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QUIGLEY, Daniel O'Connell

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QUIGLEY, Daniel O'Connell. (St. Louis, Missouri, Mar. 16, 1830--Dubuque, IA, Nov. 12, 1871). Daniel was the second son of Patrick QUIGLEY and his wife Catherine. The family moved to Galena three years later and then Dubuque. Patrick Quigley was very patriotic. He named one son Patrick Henry Quigley and a second Andrew Jackson Quigley. Daniel was named for Daniel O'Connell, "The Liberator," who led the fight to obtain political rights for Roman Catholics in Ireland in the early 19th century.

In 1857 Daniel and his wife Alice were living with their newborn daughter, Katie R., on Grandview. He was working for B. P. POWERS AND COMPANY, a business in commissions and forwarding. Shortly after the start of the CIVIL WAR, Daniel chose to leave his family and fight for the Confederacy. Charles Scott Dodge JONES wrote a letter of introduction to Captain S. E. Hunter, Hunter's Rifles, Clinton, Louisiana on July 1, 1861.

         Dear Hunter,--By this I introduce to you my friend, Daniel O'Connell
         Quigley, of this town, and bespeak your kindness and attention toward
         him.  I believe he will prove himself worthy of your friendship. With
         every wish for your prosperity and happiness, Your friend Charles D.

Unfortunately for Jones, the letter was discovered on the battlefield of Shiloh, and Franc WILKIE, a correspondent, sent the letter to the New York Times. Upon its publication, Jones left Dubuque quickly for the South looking for Jefferson DAVIS and a job for himself in the Confederacy.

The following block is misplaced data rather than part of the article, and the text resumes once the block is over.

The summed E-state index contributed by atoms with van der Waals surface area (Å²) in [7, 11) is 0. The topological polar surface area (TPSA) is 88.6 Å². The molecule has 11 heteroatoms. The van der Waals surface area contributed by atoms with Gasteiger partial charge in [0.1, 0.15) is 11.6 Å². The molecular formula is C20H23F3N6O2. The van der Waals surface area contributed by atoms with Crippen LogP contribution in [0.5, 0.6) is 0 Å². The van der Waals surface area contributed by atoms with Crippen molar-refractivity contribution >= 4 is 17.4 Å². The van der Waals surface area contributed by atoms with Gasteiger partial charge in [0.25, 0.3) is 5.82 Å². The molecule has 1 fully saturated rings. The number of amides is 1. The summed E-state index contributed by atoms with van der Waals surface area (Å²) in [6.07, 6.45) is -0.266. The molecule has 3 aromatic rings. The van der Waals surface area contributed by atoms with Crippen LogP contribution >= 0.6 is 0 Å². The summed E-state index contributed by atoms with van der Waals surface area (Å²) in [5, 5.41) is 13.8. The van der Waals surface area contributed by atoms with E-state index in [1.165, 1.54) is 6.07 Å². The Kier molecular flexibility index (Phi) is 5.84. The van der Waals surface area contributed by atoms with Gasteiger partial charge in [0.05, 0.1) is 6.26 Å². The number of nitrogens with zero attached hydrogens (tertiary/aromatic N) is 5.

Quigley never made it to Louisiana. He enlisted for one year in Memphis, Tennessee on July 1, 1861 with Company B of the 1st Regiment Missouri Volunteers. He was paid eleven dollars per month. The regiment was the first Missouri unit of any type to enter the Confederate service. The regiment entered military service on June 22, 1861 at Camp Calhoun near Memphis. Although unarmed, the First Missouri Infantry drilled using whistles to signal maneuvers rather than bugles. The First provided security after the loss at Fort Donelson, Tennessee and carried out the task of destroying any property valuable to the Union as the South abandoned the city.

The First Missouri experienced its first fighting at the Battle of Shiloh on April 6-7, 1862. The troops helped drive Union forces to Pittsburg Landing and led to the surrender of thousands of Union troops--some of which came from Dubuque. The regiment also played a critical role on the second day of battle capturing Union artillery. The First Missouri remained in Corinth until the Confederates moved to Camp Price near Vicksburg. Quigley was discharged at Camp Price on July 21, 1862 by reason of disability. He received a forty dollar (unused) clothing allowance.

It is not believed that Quigley returned to Dubuque and his whereabouts after his discharge are unknown. It is not known if he returned for his father's funeral in August, 1865. When his daughter died on March 15,1870 at the "Sisters' Academy" in Dubuque, his attendance was not noted.

When Daniel died at his mother's home at the corner of 4th and Bluff in Dubuque, his obituary read that he had returned to Dubuque from Montana the previous year.



1. Seymour, Ron. "Daniel O'Connell Quigley," Online: http://iagenweb.org/dubuque/military/Rebel_Quigley.htm